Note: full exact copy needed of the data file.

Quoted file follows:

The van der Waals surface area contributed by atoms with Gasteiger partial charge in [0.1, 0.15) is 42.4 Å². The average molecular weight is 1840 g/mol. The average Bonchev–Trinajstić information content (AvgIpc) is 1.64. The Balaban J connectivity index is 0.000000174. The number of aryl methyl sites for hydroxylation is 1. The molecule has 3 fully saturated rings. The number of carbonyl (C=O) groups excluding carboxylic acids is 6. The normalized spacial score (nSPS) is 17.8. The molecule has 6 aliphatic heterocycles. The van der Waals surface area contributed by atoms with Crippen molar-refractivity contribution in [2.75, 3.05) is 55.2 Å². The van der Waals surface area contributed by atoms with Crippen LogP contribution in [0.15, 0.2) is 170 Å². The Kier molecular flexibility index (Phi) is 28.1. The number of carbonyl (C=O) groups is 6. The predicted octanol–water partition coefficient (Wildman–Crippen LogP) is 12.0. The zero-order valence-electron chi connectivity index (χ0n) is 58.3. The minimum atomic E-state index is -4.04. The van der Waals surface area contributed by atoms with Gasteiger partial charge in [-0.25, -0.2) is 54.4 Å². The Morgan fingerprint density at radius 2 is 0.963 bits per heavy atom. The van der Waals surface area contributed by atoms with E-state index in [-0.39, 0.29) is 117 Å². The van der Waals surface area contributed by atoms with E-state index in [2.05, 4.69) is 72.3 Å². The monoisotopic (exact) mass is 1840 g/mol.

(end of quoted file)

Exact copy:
The van der Waals surface area contributed by atoms with Gasteiger partial charge in [0.1, 0.15) is 42.4 Å². The average molecular weight is 1840 g/mol. The average Bonchev–Trinajstić information content (AvgIpc) is 1.64. The Balaban J connectivity index is 0.000000174. The number of aryl methyl sites for hydroxylation is 1. The molecule has 3 fully saturated rings. The number of carbonyl (C=O) groups excluding carboxylic acids is 6. The normalized spacial score (nSPS) is 17.8. The molecule has 6 aliphatic heterocycles. The van der Waals surface area contributed by atoms with Crippen molar-refractivity contribution in [2.75, 3.05) is 55.2 Å². The van der Waals surface area contributed by atoms with Crippen LogP contribution in [0.15, 0.2) is 170 Å². The Kier molecular flexibility index (Phi) is 28.1. The number of carbonyl (C=O) groups is 6. The predicted octanol–water partition coefficient (Wildman–Crippen LogP) is 12.0. The zero-order valence-electron chi connectivity index (χ0n) is 58.3. The minimum atomic E-state index is -4.04. The van der Waals surface area contributed by atoms with Gasteiger partial charge in [-0.25, -0.2) is 54.4 Å². The Morgan fingerprint density at radius 2 is 0.963 bits per heavy atom. The van der Waals surface area contributed by atoms with E-state index in [-0.39, 0.29) is 117 Å². The van der Waals surface area contributed by atoms with E-state index in [2.05, 4.69) is 72.3 Å². The monoisotopic (exact) mass is 1840 g/mol.